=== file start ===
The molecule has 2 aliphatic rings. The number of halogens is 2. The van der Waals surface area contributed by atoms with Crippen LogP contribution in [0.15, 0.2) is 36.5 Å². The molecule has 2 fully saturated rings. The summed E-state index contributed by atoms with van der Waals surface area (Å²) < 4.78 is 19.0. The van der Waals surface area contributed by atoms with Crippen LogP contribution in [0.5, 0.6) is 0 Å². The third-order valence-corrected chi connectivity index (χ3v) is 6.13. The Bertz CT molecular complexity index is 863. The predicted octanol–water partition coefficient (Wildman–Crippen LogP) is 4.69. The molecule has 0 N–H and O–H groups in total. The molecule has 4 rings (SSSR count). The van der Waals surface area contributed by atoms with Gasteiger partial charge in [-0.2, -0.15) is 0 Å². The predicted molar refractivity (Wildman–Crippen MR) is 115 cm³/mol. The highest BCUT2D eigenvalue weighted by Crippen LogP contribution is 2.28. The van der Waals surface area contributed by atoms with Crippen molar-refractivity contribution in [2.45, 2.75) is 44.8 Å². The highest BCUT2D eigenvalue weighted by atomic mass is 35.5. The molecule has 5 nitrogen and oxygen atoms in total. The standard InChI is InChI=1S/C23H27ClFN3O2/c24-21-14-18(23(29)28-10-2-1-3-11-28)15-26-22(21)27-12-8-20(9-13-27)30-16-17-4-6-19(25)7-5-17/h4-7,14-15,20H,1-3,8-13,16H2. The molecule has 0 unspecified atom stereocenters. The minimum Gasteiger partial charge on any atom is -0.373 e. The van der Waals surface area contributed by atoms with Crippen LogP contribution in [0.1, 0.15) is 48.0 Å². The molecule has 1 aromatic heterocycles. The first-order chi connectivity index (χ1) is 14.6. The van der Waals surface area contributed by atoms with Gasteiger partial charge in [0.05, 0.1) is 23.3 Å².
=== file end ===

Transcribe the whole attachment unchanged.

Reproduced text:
The molecule has 2 aliphatic rings. The number of halogens is 2. The van der Waals surface area contributed by atoms with Crippen LogP contribution in [0.15, 0.2) is 36.5 Å². The molecule has 2 fully saturated rings. The summed E-state index contributed by atoms with van der Waals surface area (Å²) < 4.78 is 19.0. The van der Waals surface area contributed by atoms with Crippen LogP contribution in [0.5, 0.6) is 0 Å². The third-order valence-corrected chi connectivity index (χ3v) is 6.13. The Bertz CT molecular complexity index is 863. The predicted octanol–water partition coefficient (Wildman–Crippen LogP) is 4.69. The molecule has 0 N–H and O–H groups in total. The molecule has 4 rings (SSSR count). The van der Waals surface area contributed by atoms with Gasteiger partial charge in [-0.2, -0.15) is 0 Å². The predicted molar refractivity (Wildman–Crippen MR) is 115 cm³/mol. The highest BCUT2D eigenvalue weighted by Crippen LogP contribution is 2.28. The van der Waals surface area contributed by atoms with Crippen molar-refractivity contribution in [2.45, 2.75) is 44.8 Å². The highest BCUT2D eigenvalue weighted by atomic mass is 35.5. The molecule has 5 nitrogen and oxygen atoms in total. The standard InChI is InChI=1S/C23H27ClFN3O2/c24-21-14-18(23(29)28-10-2-1-3-11-28)15-26-22(21)27-12-8-20(9-13-27)30-16-17-4-6-19(25)7-5-17/h4-7,14-15,20H,1-3,8-13,16H2. The molecule has 0 unspecified atom stereocenters. The minimum Gasteiger partial charge on any atom is -0.373 e. The van der Waals surface area contributed by atoms with Crippen LogP contribution in [0.1, 0.15) is 48.0 Å². The molecule has 1 aromatic heterocycles. The first-order chi connectivity index (χ1) is 14.6. The van der Waals surface area contributed by atoms with Gasteiger partial charge in [0.05, 0.1) is 23.3 Å².